Disney’s search for marketing president has Hollywood abuzz
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It’s been the hottest topic of conversation in Hollywood all week, but when it comes to who will be Walt Disney Studios’ new president of marketing, it appears writer William Goldman’s maxim still holds: Nobody knows anything.
As of late Thursday, however, the word from people close to Disney and the industry’s tight-knit community of marketing executives was that a candidate with experience in movie marketing who works at another studio will decamp very soon to the house that Walt built. The person will take the job vacated this week by MT Carney. Carney, a surprise choice with no movie marketing experience, was picked by Disney’s then-new Chairman Rich Ross in April 2010.
Many in Hollywood are still scratching their heads, however, over who will get one of the most powerful and presumably most coveted jobs in the entertainment industry.
Speculation has centered on several likely candidates, including marketing presidents at other studios, such as Sony Pictures’ Marc Weinstock, Paramount Pictures’ Josh Greenstein and Warner Bros.’ Sue Kroll; experienced marketing executives who are in between jobs, such as Peter Adee, most recently of Relativity Media, and Gerry Rich, formerly of Paramount Pictures; and studio marketing executives who would be stepping up to the top marketing job, such as Blair Rich, Warner Bros.’ executive vice president of worldwide marketing, Dwight Caines, Sony Pictures’ digital marketing president, and Michael Moses, Universal Pictures’ marketing co-president.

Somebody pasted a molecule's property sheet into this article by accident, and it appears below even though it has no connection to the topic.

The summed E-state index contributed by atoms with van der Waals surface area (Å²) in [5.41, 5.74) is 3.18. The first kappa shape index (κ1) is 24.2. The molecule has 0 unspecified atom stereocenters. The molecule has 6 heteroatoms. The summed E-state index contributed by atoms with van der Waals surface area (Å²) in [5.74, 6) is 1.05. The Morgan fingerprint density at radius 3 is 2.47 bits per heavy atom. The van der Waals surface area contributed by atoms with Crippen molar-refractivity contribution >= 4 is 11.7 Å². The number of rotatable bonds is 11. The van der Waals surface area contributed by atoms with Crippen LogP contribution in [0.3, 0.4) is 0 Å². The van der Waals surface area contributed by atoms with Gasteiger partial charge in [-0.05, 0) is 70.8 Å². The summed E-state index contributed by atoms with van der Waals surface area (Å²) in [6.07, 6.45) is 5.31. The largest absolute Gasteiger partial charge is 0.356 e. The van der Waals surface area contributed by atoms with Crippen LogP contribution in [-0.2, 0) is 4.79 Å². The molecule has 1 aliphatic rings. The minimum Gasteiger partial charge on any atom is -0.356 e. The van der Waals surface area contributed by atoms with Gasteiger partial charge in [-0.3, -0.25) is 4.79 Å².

However, it appears that none of those folks are headed to Disney, according to knowledgeable people who were not authorized to speak publicly on the matter.
One name that kept surfacing throughout the day was Bob Harper, who used to run marketing at 20th Century Fox and most recently co-headed New Regency with Hutch Parker. Both executives recently left the production company founded by Arnon Milchan. Harper could not be reached for comment Thursday, though several people who know him said he had just signed a consulting deal with Fox and has no real interest in going back to a full-time studio marketing gig.
Even filmmakers who work with Disney have not been informed of Ross’ selection, though they have been assured it won’t be a repeat of Carney -- a Hollywood outsider who had to learn the sometimes Byzantine ways of movie marketing. At the same time, Ross is said to be seeking an executive with some knowledge of and experience in the world of digital marketing, continuing Walt Disney Co. Chief Executive Bob Iger’s mandate to reinvent the film studio for the age of Facebook, Twitter and iPhones.
A Disney spokesman declined to comment.
-- Ben Fritz